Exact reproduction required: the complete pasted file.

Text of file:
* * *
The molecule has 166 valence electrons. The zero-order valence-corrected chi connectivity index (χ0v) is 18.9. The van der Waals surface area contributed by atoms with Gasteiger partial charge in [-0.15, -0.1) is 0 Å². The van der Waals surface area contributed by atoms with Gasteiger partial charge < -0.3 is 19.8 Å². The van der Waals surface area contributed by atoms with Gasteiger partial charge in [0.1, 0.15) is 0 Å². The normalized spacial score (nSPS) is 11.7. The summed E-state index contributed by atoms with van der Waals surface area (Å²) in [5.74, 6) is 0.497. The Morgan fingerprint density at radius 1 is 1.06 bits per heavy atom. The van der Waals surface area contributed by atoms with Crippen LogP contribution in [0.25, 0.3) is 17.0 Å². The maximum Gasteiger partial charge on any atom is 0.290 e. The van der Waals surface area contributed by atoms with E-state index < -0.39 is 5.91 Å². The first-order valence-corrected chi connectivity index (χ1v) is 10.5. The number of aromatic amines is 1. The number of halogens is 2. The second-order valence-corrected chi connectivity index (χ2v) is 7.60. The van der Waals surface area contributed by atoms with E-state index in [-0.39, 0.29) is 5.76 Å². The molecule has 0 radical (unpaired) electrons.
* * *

The molecule has 166 valence electrons. The zero-order valence-corrected chi connectivity index (χ0v) is 18.9. The van der Waals surface area contributed by atoms with Gasteiger partial charge in [-0.15, -0.1) is 0 Å². The van der Waals surface area contributed by atoms with Gasteiger partial charge < -0.3 is 19.8 Å². The van der Waals surface area contributed by atoms with Gasteiger partial charge in [0.1, 0.15) is 0 Å². The normalized spacial score (nSPS) is 11.7. The summed E-state index contributed by atoms with van der Waals surface area (Å²) in [5.74, 6) is 0.497. The Morgan fingerprint density at radius 1 is 1.06 bits per heavy atom. The van der Waals surface area contributed by atoms with Crippen LogP contribution in [0.25, 0.3) is 17.0 Å². The maximum Gasteiger partial charge on any atom is 0.290 e. The van der Waals surface area contributed by atoms with E-state index < -0.39 is 5.91 Å². The first-order valence-corrected chi connectivity index (χ1v) is 10.5. The number of aromatic amines is 1. The number of halogens is 2. The second-order valence-corrected chi connectivity index (χ2v) is 7.60. The van der Waals surface area contributed by atoms with E-state index in [-0.39, 0.29) is 5.76 Å². The molecule has 0 radical (unpaired) electrons.